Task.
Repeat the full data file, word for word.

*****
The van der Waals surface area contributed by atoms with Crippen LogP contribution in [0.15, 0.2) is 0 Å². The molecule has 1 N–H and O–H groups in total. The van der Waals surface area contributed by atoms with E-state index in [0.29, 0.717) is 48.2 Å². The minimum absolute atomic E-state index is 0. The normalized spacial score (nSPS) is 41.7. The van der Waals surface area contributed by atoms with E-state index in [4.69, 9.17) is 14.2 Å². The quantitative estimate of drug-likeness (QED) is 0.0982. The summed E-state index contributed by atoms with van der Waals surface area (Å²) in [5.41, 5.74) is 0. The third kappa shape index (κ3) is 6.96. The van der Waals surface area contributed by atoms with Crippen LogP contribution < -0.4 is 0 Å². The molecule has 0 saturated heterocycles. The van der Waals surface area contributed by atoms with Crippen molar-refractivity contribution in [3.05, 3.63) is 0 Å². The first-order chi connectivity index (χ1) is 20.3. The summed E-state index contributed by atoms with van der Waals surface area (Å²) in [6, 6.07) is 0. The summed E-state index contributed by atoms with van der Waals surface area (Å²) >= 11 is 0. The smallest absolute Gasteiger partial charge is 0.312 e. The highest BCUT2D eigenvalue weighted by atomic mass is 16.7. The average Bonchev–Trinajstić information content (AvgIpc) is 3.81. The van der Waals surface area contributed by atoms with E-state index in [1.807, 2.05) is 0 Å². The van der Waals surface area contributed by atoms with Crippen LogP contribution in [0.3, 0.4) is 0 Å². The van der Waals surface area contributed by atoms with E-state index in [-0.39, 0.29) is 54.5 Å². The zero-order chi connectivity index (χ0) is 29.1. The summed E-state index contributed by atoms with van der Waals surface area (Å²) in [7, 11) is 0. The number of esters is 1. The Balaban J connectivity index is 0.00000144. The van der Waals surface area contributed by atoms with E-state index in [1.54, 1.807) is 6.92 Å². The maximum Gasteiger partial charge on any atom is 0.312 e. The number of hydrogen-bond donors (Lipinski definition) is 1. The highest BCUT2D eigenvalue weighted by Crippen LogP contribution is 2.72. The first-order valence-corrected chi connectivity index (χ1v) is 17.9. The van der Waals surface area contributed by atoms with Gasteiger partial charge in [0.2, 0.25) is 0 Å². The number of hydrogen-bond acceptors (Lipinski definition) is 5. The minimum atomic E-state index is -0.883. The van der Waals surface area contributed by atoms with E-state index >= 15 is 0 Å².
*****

The van der Waals surface area contributed by atoms with Crippen LogP contribution in [0.15, 0.2) is 0 Å². The molecule has 1 N–H and O–H groups in total. The van der Waals surface area contributed by atoms with E-state index in [0.29, 0.717) is 48.2 Å². The minimum absolute atomic E-state index is 0. The normalized spacial score (nSPS) is 41.7. The van der Waals surface area contributed by atoms with E-state index in [4.69, 9.17) is 14.2 Å². The quantitative estimate of drug-likeness (QED) is 0.0982. The summed E-state index contributed by atoms with van der Waals surface area (Å²) in [5.41, 5.74) is 0. The third kappa shape index (κ3) is 6.96. The van der Waals surface area contributed by atoms with Crippen LogP contribution < -0.4 is 0 Å². The molecule has 0 saturated heterocycles. The van der Waals surface area contributed by atoms with Crippen molar-refractivity contribution in [3.05, 3.63) is 0 Å². The first-order chi connectivity index (χ1) is 20.3. The summed E-state index contributed by atoms with van der Waals surface area (Å²) in [6, 6.07) is 0. The summed E-state index contributed by atoms with van der Waals surface area (Å²) >= 11 is 0. The smallest absolute Gasteiger partial charge is 0.312 e. The highest BCUT2D eigenvalue weighted by atomic mass is 16.7. The average Bonchev–Trinajstić information content (AvgIpc) is 3.81. The van der Waals surface area contributed by atoms with E-state index in [1.807, 2.05) is 0 Å². The van der Waals surface area contributed by atoms with Crippen LogP contribution in [0.3, 0.4) is 0 Å². The van der Waals surface area contributed by atoms with E-state index in [-0.39, 0.29) is 54.5 Å². The zero-order chi connectivity index (χ0) is 29.1. The summed E-state index contributed by atoms with van der Waals surface area (Å²) in [7, 11) is 0. The number of esters is 1. The Balaban J connectivity index is 0.00000144. The van der Waals surface area contributed by atoms with E-state index in [1.54, 1.807) is 6.92 Å². The maximum Gasteiger partial charge on any atom is 0.312 e. The number of hydrogen-bond donors (Lipinski definition) is 1. The highest BCUT2D eigenvalue weighted by Crippen LogP contribution is 2.72. The first-order valence-corrected chi connectivity index (χ1v) is 17.9. The van der Waals surface area contributed by atoms with Gasteiger partial charge in [0.2, 0.25) is 0 Å². The number of hydrogen-bond acceptors (Lipinski definition) is 5. The minimum atomic E-state index is -0.883. The van der Waals surface area contributed by atoms with E-state index >= 15 is 0 Å².